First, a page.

VGMdb
Discuss | Edit | Feed

Chronology: A Jazz Tribute to Chrono Trigger


Tracklist

Disc 1

01 Way Before the Day Before Yesterday (65,000,000 B.C.) 4:49
02 Triggernometry 7:29
03 Time's Seal (12,000 B.C.) 6:59
04 Neuga, Ziena, Zieber, Zom... (600 A.D.) 5:21
05 Dream of Green (1000 A.D.) 5:29
06 Fight or Flight (1999 A.D.) 6:06
07 When Hell Freezes Over (2300 A.D.) 7:13
08 Driftwood (∞) 4:14
Disc length 47:40

Album Stats

Avg. rating
1
2
3
4
5
6
7
8
9
10

Rated 4.50 by 2 people
Contained in 5 collections
Contained in 0 wish lists
Category
Game
Platforms represented
SNES (Super Famicom)

Available at


Websites


Covers


Related Albums



Added
Aug 21, 2016 01:52 PM
Edited
Aug 21, 2016 03:10 PM
Page traffic
1362 visitors
1 freedb
Page built in
0.05 seconds

Notes

Chronology: A Jazz Tribute to Chrono Trigger
Comments from album director Dylan Wiest (Wiesty) and ReMixers
Album freely available at http://ocremix.org

I first played Chrono Trigger when I was seven years old. It was my introduction to JRPGs, anime, and most importantly, video game music. I can vividly remember watching my brother play this game... or was it a movie? It certainly wasn't Super Mario Bros. or Donkey Kong Country. It had complex writing and intricate characters put into a vast and colourful world accompanied by music you might expect to hear in a film. As I learned to play the game, it consumed me. I would rent the game every weekend for what seemed like years. It didn't matter how many times I had completed it because I could restart and it would seem like a new adventure every time. Needless to say, I have a bit of an addictive personality. Over the years, I would go on to obtain many new obsessions and interests that would come and go. Chrono Trigger, however, did not. I am 25 now and, after nearly two decades of playing the game, I can honestly say that it still remains an important part of my life and that every time I play it, I look at it with the same wide eyes and enthusiasm as when I was seven.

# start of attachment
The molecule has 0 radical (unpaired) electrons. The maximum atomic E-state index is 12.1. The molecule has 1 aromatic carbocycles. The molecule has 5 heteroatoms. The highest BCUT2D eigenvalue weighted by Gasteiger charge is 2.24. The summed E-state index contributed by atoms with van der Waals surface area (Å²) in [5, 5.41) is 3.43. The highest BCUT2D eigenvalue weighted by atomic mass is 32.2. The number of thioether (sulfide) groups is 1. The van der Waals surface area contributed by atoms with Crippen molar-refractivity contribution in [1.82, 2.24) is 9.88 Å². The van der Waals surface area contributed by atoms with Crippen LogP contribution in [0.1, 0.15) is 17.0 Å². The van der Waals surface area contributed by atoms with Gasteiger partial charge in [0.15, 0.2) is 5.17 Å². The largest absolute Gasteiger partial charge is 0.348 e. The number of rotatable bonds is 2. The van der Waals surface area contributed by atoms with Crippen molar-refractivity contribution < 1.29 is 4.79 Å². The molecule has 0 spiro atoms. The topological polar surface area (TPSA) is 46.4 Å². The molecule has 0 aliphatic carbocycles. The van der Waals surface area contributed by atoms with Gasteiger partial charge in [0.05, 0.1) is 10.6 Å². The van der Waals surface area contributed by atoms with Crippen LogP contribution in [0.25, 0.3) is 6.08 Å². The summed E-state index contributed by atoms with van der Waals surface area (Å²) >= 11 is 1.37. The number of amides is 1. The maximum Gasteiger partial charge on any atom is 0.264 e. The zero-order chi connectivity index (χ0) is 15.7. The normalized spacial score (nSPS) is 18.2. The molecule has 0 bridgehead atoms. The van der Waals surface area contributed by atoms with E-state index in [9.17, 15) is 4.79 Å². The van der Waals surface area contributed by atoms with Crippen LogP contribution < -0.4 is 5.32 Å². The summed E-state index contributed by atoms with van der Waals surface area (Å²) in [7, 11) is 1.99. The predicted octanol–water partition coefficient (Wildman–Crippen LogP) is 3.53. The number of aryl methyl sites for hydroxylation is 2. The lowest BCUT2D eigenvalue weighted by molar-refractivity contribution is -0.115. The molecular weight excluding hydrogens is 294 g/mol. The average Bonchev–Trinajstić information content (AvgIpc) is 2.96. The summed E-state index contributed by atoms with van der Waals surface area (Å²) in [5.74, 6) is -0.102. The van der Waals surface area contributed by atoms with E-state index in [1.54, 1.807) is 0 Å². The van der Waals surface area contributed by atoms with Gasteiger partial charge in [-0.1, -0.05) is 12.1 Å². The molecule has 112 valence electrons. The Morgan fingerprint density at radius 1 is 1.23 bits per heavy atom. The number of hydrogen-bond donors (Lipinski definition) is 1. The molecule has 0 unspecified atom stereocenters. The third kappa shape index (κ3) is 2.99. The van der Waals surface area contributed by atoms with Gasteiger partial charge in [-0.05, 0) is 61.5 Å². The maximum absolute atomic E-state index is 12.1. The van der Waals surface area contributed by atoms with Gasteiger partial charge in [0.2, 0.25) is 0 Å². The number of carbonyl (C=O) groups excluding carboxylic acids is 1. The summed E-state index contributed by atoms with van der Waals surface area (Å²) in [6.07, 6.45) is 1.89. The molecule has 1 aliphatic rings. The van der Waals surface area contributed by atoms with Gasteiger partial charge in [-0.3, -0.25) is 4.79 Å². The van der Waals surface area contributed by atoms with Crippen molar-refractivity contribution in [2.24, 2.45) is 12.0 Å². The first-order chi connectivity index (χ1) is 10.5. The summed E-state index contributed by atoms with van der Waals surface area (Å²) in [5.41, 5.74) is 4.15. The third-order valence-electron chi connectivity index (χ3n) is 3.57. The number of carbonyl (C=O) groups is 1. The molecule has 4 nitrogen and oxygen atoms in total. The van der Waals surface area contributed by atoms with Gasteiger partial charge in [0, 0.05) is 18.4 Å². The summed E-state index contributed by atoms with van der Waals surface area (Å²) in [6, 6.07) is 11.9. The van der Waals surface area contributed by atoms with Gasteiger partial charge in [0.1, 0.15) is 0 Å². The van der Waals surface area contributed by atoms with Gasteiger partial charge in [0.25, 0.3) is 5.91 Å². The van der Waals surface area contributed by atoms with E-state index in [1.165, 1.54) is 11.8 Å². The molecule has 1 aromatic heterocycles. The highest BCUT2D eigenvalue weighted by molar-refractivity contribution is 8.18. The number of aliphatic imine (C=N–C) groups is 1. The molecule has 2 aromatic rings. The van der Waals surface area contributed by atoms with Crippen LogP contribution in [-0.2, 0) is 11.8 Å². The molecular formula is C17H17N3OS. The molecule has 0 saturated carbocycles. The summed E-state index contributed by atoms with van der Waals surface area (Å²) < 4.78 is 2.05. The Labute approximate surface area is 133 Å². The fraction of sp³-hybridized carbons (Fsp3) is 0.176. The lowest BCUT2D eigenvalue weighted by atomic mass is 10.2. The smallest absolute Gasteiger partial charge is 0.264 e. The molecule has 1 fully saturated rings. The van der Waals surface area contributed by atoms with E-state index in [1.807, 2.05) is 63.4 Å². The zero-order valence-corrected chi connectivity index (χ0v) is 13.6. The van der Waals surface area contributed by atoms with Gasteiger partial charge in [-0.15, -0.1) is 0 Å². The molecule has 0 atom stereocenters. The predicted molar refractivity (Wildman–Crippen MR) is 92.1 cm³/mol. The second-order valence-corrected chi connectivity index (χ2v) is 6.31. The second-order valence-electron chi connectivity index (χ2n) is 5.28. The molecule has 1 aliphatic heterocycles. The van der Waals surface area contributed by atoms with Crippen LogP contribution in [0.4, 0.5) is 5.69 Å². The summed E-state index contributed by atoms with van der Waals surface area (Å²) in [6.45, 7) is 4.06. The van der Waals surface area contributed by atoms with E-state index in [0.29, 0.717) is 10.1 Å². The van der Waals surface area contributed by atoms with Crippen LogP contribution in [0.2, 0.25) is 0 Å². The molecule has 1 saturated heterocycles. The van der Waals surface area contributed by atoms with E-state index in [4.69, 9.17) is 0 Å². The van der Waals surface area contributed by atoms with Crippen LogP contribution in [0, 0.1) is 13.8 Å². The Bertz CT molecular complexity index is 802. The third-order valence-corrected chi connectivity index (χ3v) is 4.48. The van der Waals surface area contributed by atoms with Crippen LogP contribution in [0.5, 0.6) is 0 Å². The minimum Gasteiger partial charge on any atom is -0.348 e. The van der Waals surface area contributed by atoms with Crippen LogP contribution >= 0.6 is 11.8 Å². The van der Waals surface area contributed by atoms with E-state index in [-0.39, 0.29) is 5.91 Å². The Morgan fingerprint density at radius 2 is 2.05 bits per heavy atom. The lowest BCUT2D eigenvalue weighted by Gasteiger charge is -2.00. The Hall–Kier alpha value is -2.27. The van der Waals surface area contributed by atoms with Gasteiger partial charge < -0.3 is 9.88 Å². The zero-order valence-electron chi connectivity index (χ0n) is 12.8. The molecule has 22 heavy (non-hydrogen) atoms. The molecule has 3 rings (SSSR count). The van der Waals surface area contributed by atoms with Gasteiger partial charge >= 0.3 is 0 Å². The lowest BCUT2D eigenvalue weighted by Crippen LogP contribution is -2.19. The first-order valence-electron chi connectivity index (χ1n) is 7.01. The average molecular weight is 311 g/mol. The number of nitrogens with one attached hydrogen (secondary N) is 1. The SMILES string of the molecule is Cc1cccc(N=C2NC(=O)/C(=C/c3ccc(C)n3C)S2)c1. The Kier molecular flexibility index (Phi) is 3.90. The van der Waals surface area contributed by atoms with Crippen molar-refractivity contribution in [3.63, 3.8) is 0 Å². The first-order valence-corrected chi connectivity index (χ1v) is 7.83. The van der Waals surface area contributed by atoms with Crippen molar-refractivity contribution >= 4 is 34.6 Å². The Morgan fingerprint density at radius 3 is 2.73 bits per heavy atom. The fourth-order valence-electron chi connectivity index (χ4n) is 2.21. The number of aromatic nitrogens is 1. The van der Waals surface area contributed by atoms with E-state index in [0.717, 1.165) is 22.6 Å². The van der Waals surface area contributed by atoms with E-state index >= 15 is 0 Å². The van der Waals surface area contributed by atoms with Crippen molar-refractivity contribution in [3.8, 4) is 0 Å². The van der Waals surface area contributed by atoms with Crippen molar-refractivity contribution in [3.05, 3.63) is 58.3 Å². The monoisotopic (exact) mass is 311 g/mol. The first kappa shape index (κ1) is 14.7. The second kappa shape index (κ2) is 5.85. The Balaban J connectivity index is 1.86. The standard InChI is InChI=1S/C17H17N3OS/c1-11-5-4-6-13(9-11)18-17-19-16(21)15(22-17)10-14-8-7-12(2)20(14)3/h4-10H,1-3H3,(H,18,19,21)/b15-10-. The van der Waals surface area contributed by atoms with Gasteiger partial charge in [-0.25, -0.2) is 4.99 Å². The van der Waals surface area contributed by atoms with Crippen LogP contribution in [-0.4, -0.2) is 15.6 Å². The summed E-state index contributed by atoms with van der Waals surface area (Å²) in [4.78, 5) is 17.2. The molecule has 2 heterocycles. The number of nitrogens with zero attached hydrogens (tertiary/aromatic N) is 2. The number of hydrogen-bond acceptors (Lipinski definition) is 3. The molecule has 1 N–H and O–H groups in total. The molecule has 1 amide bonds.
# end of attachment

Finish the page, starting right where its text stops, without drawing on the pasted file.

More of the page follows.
I explored Chrono Trigger through all of its facets whether it was trying to copy Akira Toriyama's art (and learning that I'm not very good at drawing), discussing the more intricate plot features on the forums at Chrono Compendium, actively awaiting the English dub of Radical Dreamers so that I could further my knowledge in the Chronoverse, or attempting to learn Yasunori Mitusda's score on piano. I believe at one point I had just about the entire soundtrack learned and it was this that nudged me in the direction of the video game music community and, eventually, OverClocked ReMix.

Fast forward another half-decade and I decided to pitch the idea for a jazz based Chrono Trigger album. It seemed like this was going to be an impossible task to accomplish given the genre restriction and general interest from other arrangers at the time so move ahead another couple years and the OC Jazz Collective was born. Through some fluke, I was able to assemble my own "dream team" of musicians and arrangers on OC ReMix who all shared a passion for jazz and video game music. I felt Chrono Trigger would be an ideal candidate for our first release given the game's quickly approaching 20th anniversary and the fact that Mitsuda's music lends itself so well to jazz and improvisation. The musicians and artists on this album have put in countless hours of practice and recording to produce an album which I think sounds authentic and natural. Jazz is a social music best captured in the moment... and while the production process of this album was anything but "in the moment," I think the album's sound and cohesiveness will speak for itself. It has been an honour getting to know and work with these talented artists from different parts of the world. Each of them brings their own unique sound and nuances to the album and without each and every one of them this album would not have been possible. I hope that our devotion to detail will be apparent in the music and that you will enjoy Chronology: A Jazz Tribute to Chrono Trigger.

- Dylan Wiest (Wiesty)

-----------------------------------------------------------------------------------------------

1. Wiesty, The OC Jazz Collective - "Way Before the Day Before Yesterday"
Era: Prehistoric (65,000,000 B.C.)
Sources: "Burn! Bobonga! Burn!"; "Lavos's Theme," "Rhythm of Earth, Wind, and Sky" (cameo)

Dylan Wiest (Wiesty) - arrangement, drums
Joe Zieja (XPRTNovice) - alto/soprano saxophones
Anthony Lofton - tenor saxophone
Jordan Etienne (Sir Jordanius) - trumpet
Brian Fratto (Fratto) - trombone
Markus B. (Nostalvania) - piano
Doug Perry (DrumUltimA) - vibraphone
Jay Yaskin (audio fidelity) - bass